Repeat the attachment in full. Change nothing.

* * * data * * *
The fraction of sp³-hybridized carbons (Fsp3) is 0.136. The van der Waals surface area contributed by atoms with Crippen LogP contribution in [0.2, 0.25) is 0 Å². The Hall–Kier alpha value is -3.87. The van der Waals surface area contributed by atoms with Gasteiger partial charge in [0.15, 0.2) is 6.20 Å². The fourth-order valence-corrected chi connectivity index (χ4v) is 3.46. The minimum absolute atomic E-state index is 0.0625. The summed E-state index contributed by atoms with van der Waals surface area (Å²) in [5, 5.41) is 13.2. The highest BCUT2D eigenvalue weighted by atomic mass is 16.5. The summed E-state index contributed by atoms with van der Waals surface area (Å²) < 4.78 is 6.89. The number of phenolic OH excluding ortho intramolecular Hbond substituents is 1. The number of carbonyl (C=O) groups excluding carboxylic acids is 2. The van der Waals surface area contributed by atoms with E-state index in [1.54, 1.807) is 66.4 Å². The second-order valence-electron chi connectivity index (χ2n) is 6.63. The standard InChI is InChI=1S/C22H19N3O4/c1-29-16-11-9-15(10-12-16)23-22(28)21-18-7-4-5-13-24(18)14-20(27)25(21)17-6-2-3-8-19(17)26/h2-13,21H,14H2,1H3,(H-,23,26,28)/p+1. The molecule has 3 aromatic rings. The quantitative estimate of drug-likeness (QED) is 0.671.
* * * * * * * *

The fraction of sp³-hybridized carbons (Fsp3) is 0.136. The van der Waals surface area contributed by atoms with Crippen LogP contribution in [0.2, 0.25) is 0 Å². The Hall–Kier alpha value is -3.87. The van der Waals surface area contributed by atoms with Gasteiger partial charge in [0.15, 0.2) is 6.20 Å². The fourth-order valence-corrected chi connectivity index (χ4v) is 3.46. The minimum absolute atomic E-state index is 0.0625. The summed E-state index contributed by atoms with van der Waals surface area (Å²) in [5, 5.41) is 13.2. The highest BCUT2D eigenvalue weighted by atomic mass is 16.5. The summed E-state index contributed by atoms with van der Waals surface area (Å²) < 4.78 is 6.89. The number of phenolic OH excluding ortho intramolecular Hbond substituents is 1. The number of carbonyl (C=O) groups excluding carboxylic acids is 2. The van der Waals surface area contributed by atoms with E-state index in [1.54, 1.807) is 66.4 Å². The second-order valence-electron chi connectivity index (χ2n) is 6.63. The standard InChI is InChI=1S/C22H19N3O4/c1-29-16-11-9-15(10-12-16)23-22(28)21-18-7-4-5-13-24(18)14-20(27)25(21)17-6-2-3-8-19(17)26/h2-13,21H,14H2,1H3,(H-,23,26,28)/p+1. The molecule has 3 aromatic rings. The quantitative estimate of drug-likeness (QED) is 0.671.